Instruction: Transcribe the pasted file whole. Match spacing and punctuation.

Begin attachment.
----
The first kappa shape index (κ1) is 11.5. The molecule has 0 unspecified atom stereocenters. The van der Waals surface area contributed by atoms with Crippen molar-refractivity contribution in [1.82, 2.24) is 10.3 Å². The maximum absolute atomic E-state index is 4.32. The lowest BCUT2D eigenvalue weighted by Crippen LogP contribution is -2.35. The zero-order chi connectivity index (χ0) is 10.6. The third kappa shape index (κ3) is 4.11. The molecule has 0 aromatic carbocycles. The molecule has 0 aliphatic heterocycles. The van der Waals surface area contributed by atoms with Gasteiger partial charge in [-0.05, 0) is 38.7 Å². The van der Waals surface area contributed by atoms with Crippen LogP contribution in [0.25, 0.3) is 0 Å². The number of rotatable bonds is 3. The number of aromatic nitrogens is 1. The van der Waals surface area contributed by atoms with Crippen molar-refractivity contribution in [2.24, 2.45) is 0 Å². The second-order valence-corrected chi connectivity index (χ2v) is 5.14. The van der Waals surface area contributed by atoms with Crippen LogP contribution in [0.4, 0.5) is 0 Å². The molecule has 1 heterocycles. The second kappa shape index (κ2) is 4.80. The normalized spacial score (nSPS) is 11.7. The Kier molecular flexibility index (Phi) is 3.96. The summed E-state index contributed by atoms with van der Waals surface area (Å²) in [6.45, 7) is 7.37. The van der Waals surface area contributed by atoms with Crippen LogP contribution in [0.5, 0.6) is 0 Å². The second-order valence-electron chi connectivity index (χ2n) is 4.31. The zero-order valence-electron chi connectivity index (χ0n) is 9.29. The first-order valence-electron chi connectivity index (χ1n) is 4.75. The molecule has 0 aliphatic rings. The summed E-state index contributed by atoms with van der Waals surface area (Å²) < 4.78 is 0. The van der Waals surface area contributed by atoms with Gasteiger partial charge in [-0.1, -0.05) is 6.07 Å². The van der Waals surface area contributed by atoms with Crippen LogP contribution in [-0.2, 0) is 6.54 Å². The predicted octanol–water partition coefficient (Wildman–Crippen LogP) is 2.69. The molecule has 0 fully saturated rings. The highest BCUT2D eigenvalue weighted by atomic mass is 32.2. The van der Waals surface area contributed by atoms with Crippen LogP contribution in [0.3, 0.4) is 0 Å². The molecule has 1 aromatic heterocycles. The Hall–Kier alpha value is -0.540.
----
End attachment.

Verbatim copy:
The first kappa shape index (κ1) is 11.5. The molecule has 0 unspecified atom stereocenters. The van der Waals surface area contributed by atoms with Crippen molar-refractivity contribution in [1.82, 2.24) is 10.3 Å². The maximum absolute atomic E-state index is 4.32. The lowest BCUT2D eigenvalue weighted by Crippen LogP contribution is -2.35. The zero-order chi connectivity index (χ0) is 10.6. The third kappa shape index (κ3) is 4.11. The molecule has 0 aromatic carbocycles. The molecule has 0 aliphatic heterocycles. The van der Waals surface area contributed by atoms with Gasteiger partial charge in [-0.05, 0) is 38.7 Å². The van der Waals surface area contributed by atoms with Crippen LogP contribution in [0.25, 0.3) is 0 Å². The number of rotatable bonds is 3. The number of aromatic nitrogens is 1. The van der Waals surface area contributed by atoms with Crippen molar-refractivity contribution in [2.24, 2.45) is 0 Å². The second-order valence-corrected chi connectivity index (χ2v) is 5.14. The van der Waals surface area contributed by atoms with Crippen LogP contribution in [0.4, 0.5) is 0 Å². The molecule has 1 heterocycles. The second kappa shape index (κ2) is 4.80. The normalized spacial score (nSPS) is 11.7. The Kier molecular flexibility index (Phi) is 3.96. The summed E-state index contributed by atoms with van der Waals surface area (Å²) in [6.45, 7) is 7.37. The van der Waals surface area contributed by atoms with Crippen LogP contribution in [0.5, 0.6) is 0 Å². The second-order valence-electron chi connectivity index (χ2n) is 4.31. The zero-order valence-electron chi connectivity index (χ0n) is 9.29. The first-order valence-electron chi connectivity index (χ1n) is 4.75. The molecule has 0 aliphatic rings. The summed E-state index contributed by atoms with van der Waals surface area (Å²) < 4.78 is 0. The van der Waals surface area contributed by atoms with Gasteiger partial charge in [-0.1, -0.05) is 6.07 Å². The van der Waals surface area contributed by atoms with Crippen LogP contribution in [-0.2, 0) is 6.54 Å². The predicted octanol–water partition coefficient (Wildman–Crippen LogP) is 2.69. The molecule has 0 fully saturated rings. The highest BCUT2D eigenvalue weighted by atomic mass is 32.2. The van der Waals surface area contributed by atoms with Crippen LogP contribution in [0.3, 0.4) is 0 Å². The molecule has 1 aromatic heterocycles. The Hall–Kier alpha value is -0.540.